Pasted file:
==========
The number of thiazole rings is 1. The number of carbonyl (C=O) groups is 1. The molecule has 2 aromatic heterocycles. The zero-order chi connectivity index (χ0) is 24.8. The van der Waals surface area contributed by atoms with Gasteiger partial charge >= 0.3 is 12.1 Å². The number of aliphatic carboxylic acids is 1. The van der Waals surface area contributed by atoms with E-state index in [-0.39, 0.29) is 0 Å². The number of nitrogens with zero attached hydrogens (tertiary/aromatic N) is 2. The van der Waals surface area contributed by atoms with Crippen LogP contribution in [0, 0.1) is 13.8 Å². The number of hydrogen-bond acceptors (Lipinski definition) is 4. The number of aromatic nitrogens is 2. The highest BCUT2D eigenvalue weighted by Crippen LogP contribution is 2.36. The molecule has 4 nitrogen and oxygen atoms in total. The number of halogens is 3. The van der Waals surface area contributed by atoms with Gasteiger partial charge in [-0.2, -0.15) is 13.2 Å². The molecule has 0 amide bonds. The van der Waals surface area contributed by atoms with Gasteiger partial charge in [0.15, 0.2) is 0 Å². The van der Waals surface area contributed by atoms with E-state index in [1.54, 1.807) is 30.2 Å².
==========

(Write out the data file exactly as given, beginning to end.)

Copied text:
The number of thiazole rings is 1. The number of carbonyl (C=O) groups is 1. The molecule has 2 aromatic heterocycles. The zero-order chi connectivity index (χ0) is 24.8. The van der Waals surface area contributed by atoms with Gasteiger partial charge >= 0.3 is 12.1 Å². The number of aliphatic carboxylic acids is 1. The van der Waals surface area contributed by atoms with E-state index in [-0.39, 0.29) is 0 Å². The number of nitrogens with zero attached hydrogens (tertiary/aromatic N) is 2. The van der Waals surface area contributed by atoms with Crippen LogP contribution in [0, 0.1) is 13.8 Å². The number of hydrogen-bond acceptors (Lipinski definition) is 4. The number of aromatic nitrogens is 2. The highest BCUT2D eigenvalue weighted by Crippen LogP contribution is 2.36. The molecule has 4 nitrogen and oxygen atoms in total. The number of halogens is 3. The van der Waals surface area contributed by atoms with Gasteiger partial charge in [-0.2, -0.15) is 13.2 Å². The molecule has 0 amide bonds. The van der Waals surface area contributed by atoms with Gasteiger partial charge in [0.15, 0.2) is 0 Å². The van der Waals surface area contributed by atoms with E-state index in [1.54, 1.807) is 30.2 Å².